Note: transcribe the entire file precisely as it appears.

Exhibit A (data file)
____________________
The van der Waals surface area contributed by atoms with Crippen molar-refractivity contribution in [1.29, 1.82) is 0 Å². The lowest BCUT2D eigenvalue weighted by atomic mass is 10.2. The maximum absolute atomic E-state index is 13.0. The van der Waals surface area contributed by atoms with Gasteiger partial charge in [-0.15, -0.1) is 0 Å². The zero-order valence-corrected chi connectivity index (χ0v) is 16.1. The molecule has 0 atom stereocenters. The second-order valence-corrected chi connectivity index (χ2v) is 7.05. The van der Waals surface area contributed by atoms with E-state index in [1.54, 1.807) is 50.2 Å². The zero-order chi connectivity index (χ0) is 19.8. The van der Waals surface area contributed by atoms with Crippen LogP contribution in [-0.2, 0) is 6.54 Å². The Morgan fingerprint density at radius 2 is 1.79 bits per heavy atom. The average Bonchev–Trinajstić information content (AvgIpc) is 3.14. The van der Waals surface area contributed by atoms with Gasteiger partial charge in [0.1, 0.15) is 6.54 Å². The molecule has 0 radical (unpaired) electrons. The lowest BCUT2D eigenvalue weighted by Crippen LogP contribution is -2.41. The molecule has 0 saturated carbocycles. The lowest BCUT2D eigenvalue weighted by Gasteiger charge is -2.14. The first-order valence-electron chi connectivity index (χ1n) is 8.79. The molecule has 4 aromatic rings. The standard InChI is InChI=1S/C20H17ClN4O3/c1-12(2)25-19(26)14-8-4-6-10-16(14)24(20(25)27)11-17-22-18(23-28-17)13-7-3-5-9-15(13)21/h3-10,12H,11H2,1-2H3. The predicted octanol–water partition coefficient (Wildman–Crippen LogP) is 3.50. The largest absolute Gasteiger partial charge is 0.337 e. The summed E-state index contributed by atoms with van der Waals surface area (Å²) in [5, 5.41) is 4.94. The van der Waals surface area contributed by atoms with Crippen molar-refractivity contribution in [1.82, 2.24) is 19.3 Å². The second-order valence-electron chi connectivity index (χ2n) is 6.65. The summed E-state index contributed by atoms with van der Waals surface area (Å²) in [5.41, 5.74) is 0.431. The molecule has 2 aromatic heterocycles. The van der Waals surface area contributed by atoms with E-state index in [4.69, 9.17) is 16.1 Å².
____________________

The van der Waals surface area contributed by atoms with Crippen molar-refractivity contribution in [1.29, 1.82) is 0 Å². The lowest BCUT2D eigenvalue weighted by atomic mass is 10.2. The maximum absolute atomic E-state index is 13.0. The van der Waals surface area contributed by atoms with Gasteiger partial charge in [-0.15, -0.1) is 0 Å². The zero-order valence-corrected chi connectivity index (χ0v) is 16.1. The molecule has 0 atom stereocenters. The second-order valence-corrected chi connectivity index (χ2v) is 7.05. The van der Waals surface area contributed by atoms with E-state index in [1.54, 1.807) is 50.2 Å². The zero-order chi connectivity index (χ0) is 19.8. The van der Waals surface area contributed by atoms with Crippen LogP contribution in [-0.2, 0) is 6.54 Å². The Morgan fingerprint density at radius 2 is 1.79 bits per heavy atom. The average Bonchev–Trinajstić information content (AvgIpc) is 3.14. The van der Waals surface area contributed by atoms with Gasteiger partial charge in [0.1, 0.15) is 6.54 Å². The molecule has 0 radical (unpaired) electrons. The lowest BCUT2D eigenvalue weighted by Crippen LogP contribution is -2.41. The molecule has 0 saturated carbocycles. The lowest BCUT2D eigenvalue weighted by Gasteiger charge is -2.14. The first-order valence-electron chi connectivity index (χ1n) is 8.79. The molecule has 4 aromatic rings. The standard InChI is InChI=1S/C20H17ClN4O3/c1-12(2)25-19(26)14-8-4-6-10-16(14)24(20(25)27)11-17-22-18(23-28-17)13-7-3-5-9-15(13)21/h3-10,12H,11H2,1-2H3. The predicted octanol–water partition coefficient (Wildman–Crippen LogP) is 3.50. The largest absolute Gasteiger partial charge is 0.337 e. The summed E-state index contributed by atoms with van der Waals surface area (Å²) in [5, 5.41) is 4.94. The van der Waals surface area contributed by atoms with Crippen molar-refractivity contribution in [1.82, 2.24) is 19.3 Å². The second-order valence-electron chi connectivity index (χ2n) is 6.65. The summed E-state index contributed by atoms with van der Waals surface area (Å²) in [5.41, 5.74) is 0.431. The molecule has 2 aromatic heterocycles. The van der Waals surface area contributed by atoms with E-state index in [4.69, 9.17) is 16.1 Å².